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New England's 38 Essential Restaurants

The bountiful, multifaceted (and yes, lobster-roll-filled) wonders of the American Northeast

The lobster roll at McLoons in Maine.
Bill Addison

A jutting coastline, a narrow road, a gravel parking lot. Fishing boats lurch in the choppy waters; dense forests on nearby islands look like scribbles across the horizon. The breeze is piercingly cool even in June. I’m here, in this real-life New England postcard, in search of — what else? — an exceptional lobster roll.

My friend and fellow writer Amy Traverso has directed me to McLoons Lobster in South Thomaston along Maine’s midcoast. The sign in front of the shack’s red building tells me the pie of the day is strawberry rhubarb; it’s too early in the season for the state’s tiny, intense blueberries. No matter. I glut myself on the “lobster Rolls Royce,” a double-size serving. Its bun holds meat so sweet and snappy and phenomenally fresh that I won’t be ordering lobster in some city-slicker restaurant again until this memory fades into a foggy coastal haze.

In the recent weeks that I spent roaming New England I had plenty of superior lobster rolls and fried clams and chowder. Defining as those staples may be, though, many more of my meals were punctuated by incredible swaths of dishes — Portuguese stews, Turkish dolmas, Cantonese-style pork and shrimp dumplings, and modern imaginings like “Mexican fried rice” — that also shape the Northeast’s diverse, exuberant dining landscape.

Our survey encompasses six states: It begins in one of the country’s pizza capitals, New Haven, Connecticut, and stretches to Burlington, Vermont, 71 miles south of the Canadian border. No one person can definitively cover this much territory, and so 11 New England-based writers and experts joined me in narrowing scores of outstanding restaurants down to the essential 38. It’s their on-the-ground knowledge that really makes the roster exceptional.

Even five years ago, this list would have looked very different — or certainly less geographically broad. (As it is, Boston nabs a whopping 10 spots, but hey, it’s a metro area of nearly 5 million people.) Thanks to game-changers like Eventide in Portland, Maine, and Oberlin in Providence, Rhode Island, there’s now a breadth to the selections that shows off an upsurge in creativity. With its mosaic of risk-taking chefs and guardians of traditional foods, New England has never been a more varied or exciting culinary destination.

Scanning the lineup we singled out sends me back through the small towns that make up the soul of New England, and the remarkable meals set amid backdrops that include a working farm, a hydro-powered mill, a converted Carvel stand, and a clearing in the woods. No list can cover every gem: As with any Eater map, this assembly of restaurants is an invitation to savor and debate. I will say, though, that I devoured my share of rolls filled with lobster both slicked in mayo and doused in hot butter. I’m pretty confident in our nod to McLoons. — Bill Addison, restaurant editor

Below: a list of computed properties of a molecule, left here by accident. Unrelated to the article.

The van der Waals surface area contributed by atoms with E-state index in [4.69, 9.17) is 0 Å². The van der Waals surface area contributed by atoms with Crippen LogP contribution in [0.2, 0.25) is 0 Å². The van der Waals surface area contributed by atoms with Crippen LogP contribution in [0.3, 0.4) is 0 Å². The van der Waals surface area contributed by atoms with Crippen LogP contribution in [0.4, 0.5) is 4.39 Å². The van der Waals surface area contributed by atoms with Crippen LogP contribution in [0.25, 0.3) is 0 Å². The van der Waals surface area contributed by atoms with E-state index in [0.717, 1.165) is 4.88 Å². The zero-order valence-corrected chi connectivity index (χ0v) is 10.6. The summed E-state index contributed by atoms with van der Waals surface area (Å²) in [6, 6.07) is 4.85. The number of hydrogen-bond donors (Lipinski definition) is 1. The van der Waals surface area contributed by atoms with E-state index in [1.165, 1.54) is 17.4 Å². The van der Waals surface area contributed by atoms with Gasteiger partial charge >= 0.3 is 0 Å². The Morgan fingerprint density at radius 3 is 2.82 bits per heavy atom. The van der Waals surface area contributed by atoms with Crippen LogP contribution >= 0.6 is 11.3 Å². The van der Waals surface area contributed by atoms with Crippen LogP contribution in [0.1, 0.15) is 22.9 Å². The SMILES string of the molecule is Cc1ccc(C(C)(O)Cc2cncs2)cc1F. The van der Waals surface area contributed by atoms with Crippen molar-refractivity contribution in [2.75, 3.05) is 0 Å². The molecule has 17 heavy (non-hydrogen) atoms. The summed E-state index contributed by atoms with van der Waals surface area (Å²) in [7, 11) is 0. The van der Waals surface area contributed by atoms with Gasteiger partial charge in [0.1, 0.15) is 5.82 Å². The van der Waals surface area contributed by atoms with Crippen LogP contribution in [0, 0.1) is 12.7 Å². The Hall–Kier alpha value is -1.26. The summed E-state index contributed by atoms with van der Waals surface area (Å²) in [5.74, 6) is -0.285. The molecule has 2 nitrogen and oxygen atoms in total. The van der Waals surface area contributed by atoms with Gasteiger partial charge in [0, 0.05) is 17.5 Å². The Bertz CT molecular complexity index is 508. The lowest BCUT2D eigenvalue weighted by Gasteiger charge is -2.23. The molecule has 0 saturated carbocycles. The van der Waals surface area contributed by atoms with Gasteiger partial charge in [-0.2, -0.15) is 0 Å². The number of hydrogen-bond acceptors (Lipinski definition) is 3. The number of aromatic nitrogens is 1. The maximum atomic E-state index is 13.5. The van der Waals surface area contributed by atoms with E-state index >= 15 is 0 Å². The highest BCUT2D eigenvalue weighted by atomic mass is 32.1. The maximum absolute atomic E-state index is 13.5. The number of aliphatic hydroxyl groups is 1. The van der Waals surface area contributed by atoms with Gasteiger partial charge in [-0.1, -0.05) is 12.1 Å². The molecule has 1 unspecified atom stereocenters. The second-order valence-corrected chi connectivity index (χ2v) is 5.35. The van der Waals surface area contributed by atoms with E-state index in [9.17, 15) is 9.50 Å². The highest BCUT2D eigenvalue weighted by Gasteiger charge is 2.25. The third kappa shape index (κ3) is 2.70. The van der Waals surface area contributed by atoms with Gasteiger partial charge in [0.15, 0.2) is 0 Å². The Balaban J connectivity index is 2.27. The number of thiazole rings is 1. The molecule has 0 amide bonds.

The 38 best restaurants in New England, in map form! →


Sally’s Apizza

New Haven, Connecticut

Overhead view of two thin-crust, New Haven-style pizzas on white paper. They feature charred crust and a slight asymmetry. One has a simple tomato topping (no cheese), one is a white pizza with thinly sliced zucchini, onions, and basil. Bill Addison/Eater

WHAT: The finest among New Haven’s legendary pizzerias, hands down. WHY: You might disagree with my pronouncement; some of the other writers involved in this project likely do, too. But twice now for Eater I’ve powered through the town’s stellar pies for comparison’s sake, and both times I’ve reached the same conclusion: The tang of the tomato sauce, the powdery char of the crust, and the light hand with quality toppings are all superior at Sally’s. Order the tomato pie with garlic and no cheese (other than a dusting of pecorino Romano) to know pizza divinity. The place is dim and spare and open only for dinner; you’ll receive efficient but gruff service from staffers who sport mailman-style shorts year round. The archetype of the Italian-American pizzeria, it’s a national treasure. — B.A.

237 Wooster Street
New Haven, CT 06511
(203) 624-5271 |

Bill Addison

Sea Swirl

Mystic, Connecticut

WHAT: A former Carvel stand east of Mystic Seaport that now serves some of New England’s finest fried clams. WHY: We're talking whole-belly clams — plump and ocean-sweet with a salty snap to the lasciviously tender meat inside a brittle crust. Beyond clams, this summertime drive-in serves a full roster of expertly fried seafood, including scallops, shrimps, and oysters. Of all Connecticut’s shoreline clam shacks, Sea Swirl’s ambience is the most delicious. Dining is all outside at picnic tables, where you can smell the ocean’s flood tide crawling in behind the restaurant. — Michael Stern

30 Williams Avenue
Mystic, CT 06355
(860) 536-3452 |

The Place

Guilford, Connecticut

Helen Rosner